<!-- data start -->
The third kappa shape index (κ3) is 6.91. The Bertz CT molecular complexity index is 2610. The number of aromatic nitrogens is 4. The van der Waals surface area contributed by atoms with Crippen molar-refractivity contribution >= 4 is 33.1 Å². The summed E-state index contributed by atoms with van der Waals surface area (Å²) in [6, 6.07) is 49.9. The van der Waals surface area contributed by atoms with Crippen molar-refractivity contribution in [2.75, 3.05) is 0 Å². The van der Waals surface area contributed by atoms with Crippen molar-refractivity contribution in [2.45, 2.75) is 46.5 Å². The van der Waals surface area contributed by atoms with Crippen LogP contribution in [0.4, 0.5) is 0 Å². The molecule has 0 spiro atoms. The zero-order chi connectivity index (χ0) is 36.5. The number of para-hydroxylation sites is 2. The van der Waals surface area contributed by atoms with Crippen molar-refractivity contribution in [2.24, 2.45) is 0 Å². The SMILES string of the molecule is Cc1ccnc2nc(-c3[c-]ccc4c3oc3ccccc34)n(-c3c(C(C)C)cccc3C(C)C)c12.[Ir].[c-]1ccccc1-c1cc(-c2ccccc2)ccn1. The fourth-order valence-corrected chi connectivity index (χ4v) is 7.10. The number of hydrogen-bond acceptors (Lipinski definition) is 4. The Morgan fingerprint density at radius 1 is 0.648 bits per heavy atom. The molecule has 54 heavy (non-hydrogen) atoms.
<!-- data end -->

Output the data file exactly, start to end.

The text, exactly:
The third kappa shape index (κ3) is 6.91. The Bertz CT molecular complexity index is 2610. The number of aromatic nitrogens is 4. The van der Waals surface area contributed by atoms with Crippen molar-refractivity contribution >= 4 is 33.1 Å². The summed E-state index contributed by atoms with van der Waals surface area (Å²) in [6, 6.07) is 49.9. The van der Waals surface area contributed by atoms with Crippen molar-refractivity contribution in [2.75, 3.05) is 0 Å². The van der Waals surface area contributed by atoms with Crippen molar-refractivity contribution in [2.45, 2.75) is 46.5 Å². The van der Waals surface area contributed by atoms with Crippen LogP contribution in [0.4, 0.5) is 0 Å². The molecule has 0 spiro atoms. The zero-order chi connectivity index (χ0) is 36.5. The number of para-hydroxylation sites is 2. The van der Waals surface area contributed by atoms with Crippen molar-refractivity contribution in [2.24, 2.45) is 0 Å². The SMILES string of the molecule is Cc1ccnc2nc(-c3[c-]ccc4c3oc3ccccc34)n(-c3c(C(C)C)cccc3C(C)C)c12.[Ir].[c-]1ccccc1-c1cc(-c2ccccc2)ccn1. The fourth-order valence-corrected chi connectivity index (χ4v) is 7.10. The number of hydrogen-bond acceptors (Lipinski definition) is 4. The Morgan fingerprint density at radius 1 is 0.648 bits per heavy atom. The molecule has 54 heavy (non-hydrogen) atoms.